President Obama answered questions from several YSEALI Fellows during their meeting at the White House. Image: US Department of State.

President Obama Welcomes Young Southeast Asian Leaders to White House


Early this month, President Obama met with 75 young leaders that were part of the Young Southeast Asian Leaders Initiative Fellowship program, which was announced by the President in December 2013. The meeting, which was held at the White House and included remarks by the President and a Q&A session, concluded the fellows’ five-week stay in the United States, during which they participated in workshops and cultural exchanges around the nation. President Obama lauded the fellows, whose ages range from 18 to 35, for working as entrepreneurs and acting as “civil society leaders” by furthering democracy and tolerance in their region.

Fellows were able to sharpen these entrepreneurial and leadership skills after being placed into either the Professional or Academic Fellowship program. Professional Fellows, 55 in all, received the opportunity to gain professional expertise while building connections between the US and ASEAN through person-to-person interactions with counterparts in state and local governments, as well as with Americans working in the private and non-profit sectors. The fellows visited 12 states and the District of Columbia for programs in conjunction with organizations like the International City/County Management Association, American Councils for International Education, and several public universities.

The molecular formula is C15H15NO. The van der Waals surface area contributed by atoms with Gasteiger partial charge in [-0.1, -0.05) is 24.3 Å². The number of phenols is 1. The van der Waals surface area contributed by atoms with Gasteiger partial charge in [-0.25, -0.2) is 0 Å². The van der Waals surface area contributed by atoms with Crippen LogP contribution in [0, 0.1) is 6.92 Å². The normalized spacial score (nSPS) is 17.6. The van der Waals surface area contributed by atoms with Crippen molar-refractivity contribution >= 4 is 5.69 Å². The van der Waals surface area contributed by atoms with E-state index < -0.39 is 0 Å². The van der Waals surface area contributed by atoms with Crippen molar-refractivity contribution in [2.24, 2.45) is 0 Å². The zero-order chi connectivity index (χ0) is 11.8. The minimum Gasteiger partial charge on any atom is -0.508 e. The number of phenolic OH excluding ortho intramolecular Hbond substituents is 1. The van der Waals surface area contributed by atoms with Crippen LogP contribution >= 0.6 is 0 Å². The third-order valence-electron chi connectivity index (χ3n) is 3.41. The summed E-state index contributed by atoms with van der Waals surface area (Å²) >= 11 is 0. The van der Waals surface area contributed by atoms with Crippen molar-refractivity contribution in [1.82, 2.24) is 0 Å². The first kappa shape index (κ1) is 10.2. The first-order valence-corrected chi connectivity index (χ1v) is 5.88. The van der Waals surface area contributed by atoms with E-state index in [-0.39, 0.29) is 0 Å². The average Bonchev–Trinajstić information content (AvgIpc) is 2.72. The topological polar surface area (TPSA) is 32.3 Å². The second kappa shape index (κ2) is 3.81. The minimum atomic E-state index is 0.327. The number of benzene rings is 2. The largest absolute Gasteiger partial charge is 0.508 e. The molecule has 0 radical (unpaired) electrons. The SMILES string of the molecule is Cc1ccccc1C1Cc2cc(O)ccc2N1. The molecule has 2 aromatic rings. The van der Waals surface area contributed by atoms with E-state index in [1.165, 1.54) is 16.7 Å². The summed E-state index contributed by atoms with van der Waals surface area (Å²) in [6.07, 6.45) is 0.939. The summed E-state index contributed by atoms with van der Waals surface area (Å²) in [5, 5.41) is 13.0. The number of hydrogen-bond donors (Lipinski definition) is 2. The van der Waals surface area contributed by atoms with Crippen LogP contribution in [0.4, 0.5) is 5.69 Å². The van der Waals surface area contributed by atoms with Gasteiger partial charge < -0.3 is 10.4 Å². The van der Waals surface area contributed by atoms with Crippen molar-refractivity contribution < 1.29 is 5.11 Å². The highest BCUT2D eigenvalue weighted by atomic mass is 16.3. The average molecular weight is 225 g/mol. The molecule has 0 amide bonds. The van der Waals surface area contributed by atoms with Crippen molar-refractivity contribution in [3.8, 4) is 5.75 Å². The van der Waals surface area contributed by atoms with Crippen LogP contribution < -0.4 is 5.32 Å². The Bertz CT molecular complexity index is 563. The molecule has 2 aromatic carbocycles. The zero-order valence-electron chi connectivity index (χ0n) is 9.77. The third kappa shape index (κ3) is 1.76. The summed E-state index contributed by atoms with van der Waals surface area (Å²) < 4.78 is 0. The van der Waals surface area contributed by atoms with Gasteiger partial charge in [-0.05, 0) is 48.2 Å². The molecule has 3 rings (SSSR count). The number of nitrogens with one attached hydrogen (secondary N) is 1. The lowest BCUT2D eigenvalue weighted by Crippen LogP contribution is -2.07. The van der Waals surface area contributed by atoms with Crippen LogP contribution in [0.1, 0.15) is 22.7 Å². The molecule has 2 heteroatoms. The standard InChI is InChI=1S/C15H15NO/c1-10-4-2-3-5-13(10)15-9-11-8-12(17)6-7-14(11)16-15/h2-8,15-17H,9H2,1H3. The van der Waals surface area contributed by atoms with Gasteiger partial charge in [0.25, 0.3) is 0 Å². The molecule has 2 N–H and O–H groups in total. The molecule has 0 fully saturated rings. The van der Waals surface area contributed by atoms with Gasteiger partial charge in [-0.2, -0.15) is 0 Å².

The remaining 20 Academic Fellows were part of a program focused on environmental issues and were hosted by the East-West Center in Honolulu, Hawai‘i. The program, known as the Institute on Environmental Issues, began partnering with YSEALI in 2014 and allows fellows to explore the ways in which environmental policy shapes politics and economic development in the United States. Through experiential learning, this year’s participants discussed subjects ranging from climate change to water management with American businesses, government agencies, and NGOs in order to learn sustainable techniques that can be shared with community partners in the fellows’ home countries. That group of Fellows also had the opportunity to meet with Congresswoman Tulsi Gabbard (D-HI) while in Washington.

Programs for more Academic and Professional Fellows are slated for this summer and fall, respectively.

Patrick Madaj is a Research Intern at the East-West Center in Washington and an undergraduate student at the University of Oklahoma.